And although we do learn more about Talents in general in both Serpent in the Heather and Nest of the Monarch, the sad truth remains that the British know very little compared to their German counterparts. Once more, I often felt that Kenyon plays her cards way too close to her chest. We keep discovering things at the same pace as the POV characters, so learning such secrets by small increments is understandable. But as I mentioned before, I fear it could be detrimental to the series in the long run. The addition of Dries Verhoeven's Talent to the mix in the second installment was great. And so were Irina Dimitrievna Annakova and Hannah Linz's Talents in this book. Again, we just need to see more Talents unveiled to add more layers to what is becoming a more complex tale with each new novel. I understand that it's still early on in this lead up to World War II and that this series isn't exactly the second coming of The X-Men, but I feel that more powerful Talents need to come to the forefront and have more of an impact on the plot.

Kim Tavistock is an ordinary woman with a peculiar Talent who managed to save her country not once but twice. Having played a large role in thwarting the Germans' plan to conquer Great Britain, Kim went through training in the arts of espionage. Nevertheless, even with two successful missions under her belt, she remains a somewhat raw recruit. Her conscience is seldom at ease with what she is required to do and what she's becoming. A do-gooder with her heart always in the right place, Kim will have trouble dealing with what she witnesses in Nazi-dominated Germany. Her actions will put her at odds with the British intelligence service and the Foreign Office, which will force her to follow her intuition and go down a path that might get her dismissed. If she survives. For the more she uncovers about the Monarch program, the more she realizes just how dangerous and downright foolhardy her plan appears to be. In addition to Kim's point of view, Nest of the Monarch also features the perspective of Irina Dimitrievna Annakova, a Russian noblewoman who fled the Bolsheviks and who wants her son to take his rightful place as tsar with the help of the Nazis and who has the most potent Talent ever unveiled thus far, as well as that of Hannah Linz, a reckless young woman part of a secret Jewish resistance cell who is willing to sacrifice her life to avenge that of her father and other loved ones. Julian's POV returns occasionally to give us an idea of how Kim's actions are perceived by her superiors back in London. Once again, the supporting cast is made up of a number of engaging men and women, chief among them Rachel Flynn and Evgeny Borisov.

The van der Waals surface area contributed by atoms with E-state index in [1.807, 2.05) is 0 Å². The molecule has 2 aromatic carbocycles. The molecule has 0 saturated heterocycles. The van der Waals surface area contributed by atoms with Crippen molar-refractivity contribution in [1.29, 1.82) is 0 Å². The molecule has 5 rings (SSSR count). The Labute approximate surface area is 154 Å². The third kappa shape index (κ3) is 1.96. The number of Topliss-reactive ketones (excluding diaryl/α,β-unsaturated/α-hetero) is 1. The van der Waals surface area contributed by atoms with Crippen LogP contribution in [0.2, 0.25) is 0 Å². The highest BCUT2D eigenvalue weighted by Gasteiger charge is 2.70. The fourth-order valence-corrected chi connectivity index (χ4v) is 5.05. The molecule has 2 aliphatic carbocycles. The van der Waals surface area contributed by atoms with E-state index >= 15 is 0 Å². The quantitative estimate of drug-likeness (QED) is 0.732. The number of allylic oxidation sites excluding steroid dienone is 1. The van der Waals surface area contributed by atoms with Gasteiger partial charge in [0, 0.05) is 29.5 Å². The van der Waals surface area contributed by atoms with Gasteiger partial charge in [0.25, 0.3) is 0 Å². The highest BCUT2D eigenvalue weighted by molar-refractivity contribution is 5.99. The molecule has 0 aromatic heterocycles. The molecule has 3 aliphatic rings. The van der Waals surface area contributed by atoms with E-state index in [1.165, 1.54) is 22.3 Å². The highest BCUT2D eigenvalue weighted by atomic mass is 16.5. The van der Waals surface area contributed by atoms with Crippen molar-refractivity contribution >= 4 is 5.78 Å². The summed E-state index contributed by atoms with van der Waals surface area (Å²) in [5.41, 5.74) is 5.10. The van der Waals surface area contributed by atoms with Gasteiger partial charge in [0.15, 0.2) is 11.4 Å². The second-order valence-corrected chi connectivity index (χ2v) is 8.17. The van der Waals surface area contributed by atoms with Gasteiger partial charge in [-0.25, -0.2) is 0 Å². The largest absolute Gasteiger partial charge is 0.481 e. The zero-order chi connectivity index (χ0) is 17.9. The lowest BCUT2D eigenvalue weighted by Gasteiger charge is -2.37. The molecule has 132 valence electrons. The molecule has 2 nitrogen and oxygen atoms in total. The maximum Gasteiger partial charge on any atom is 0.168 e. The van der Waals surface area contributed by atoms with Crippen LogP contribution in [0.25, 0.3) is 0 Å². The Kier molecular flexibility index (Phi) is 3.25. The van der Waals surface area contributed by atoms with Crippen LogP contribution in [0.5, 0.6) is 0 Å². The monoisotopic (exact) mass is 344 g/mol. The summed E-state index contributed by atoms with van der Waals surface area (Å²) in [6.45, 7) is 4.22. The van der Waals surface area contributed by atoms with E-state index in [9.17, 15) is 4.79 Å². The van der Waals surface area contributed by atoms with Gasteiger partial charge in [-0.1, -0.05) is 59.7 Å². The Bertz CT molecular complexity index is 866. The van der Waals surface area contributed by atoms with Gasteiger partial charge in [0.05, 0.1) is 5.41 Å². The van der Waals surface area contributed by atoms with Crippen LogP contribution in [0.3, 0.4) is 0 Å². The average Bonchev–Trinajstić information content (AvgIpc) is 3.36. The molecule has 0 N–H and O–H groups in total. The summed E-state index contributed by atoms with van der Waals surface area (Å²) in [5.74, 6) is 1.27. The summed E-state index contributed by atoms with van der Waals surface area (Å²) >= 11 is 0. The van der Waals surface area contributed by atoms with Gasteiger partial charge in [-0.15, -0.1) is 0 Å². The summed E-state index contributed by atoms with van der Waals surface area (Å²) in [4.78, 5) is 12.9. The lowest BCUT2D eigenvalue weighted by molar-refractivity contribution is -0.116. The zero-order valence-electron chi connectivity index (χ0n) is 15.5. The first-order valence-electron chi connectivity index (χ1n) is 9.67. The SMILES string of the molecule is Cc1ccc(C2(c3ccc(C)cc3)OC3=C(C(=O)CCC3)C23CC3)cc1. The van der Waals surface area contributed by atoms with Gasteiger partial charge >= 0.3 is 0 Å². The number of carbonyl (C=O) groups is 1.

The pace was perfect, making Nest of the Monarch a page-turner that you go through rapidly. The tension keeps building up, moving the plot through lots of twists and turns toward another thrilling endgame that delivers on all fronts. I'm quite curious to find out what Kay Kenyon has in store for these characters now that we have reached 1937 and the beginning of WWII is looming closer.

My only complaint regarding the first two installments was their episodic format. I felt that Kay Kenyon would have to raise the bar even higher and not just throw Kim into danger in the hope that her Talent would force someone to reveal secrets while she pretended to be a journalist working on a new story. Given the quality of both At the Table of Wolves and Serpent in the Heather, the potential for bigger and better things was definitely there and expectations would understandably be higher in the future. Well, I should have known that the author woulld rise to the occasion. And if Kim's first Continental mission for SIS is any indication, it bodes well for whatever comes next for the Dark Talents series.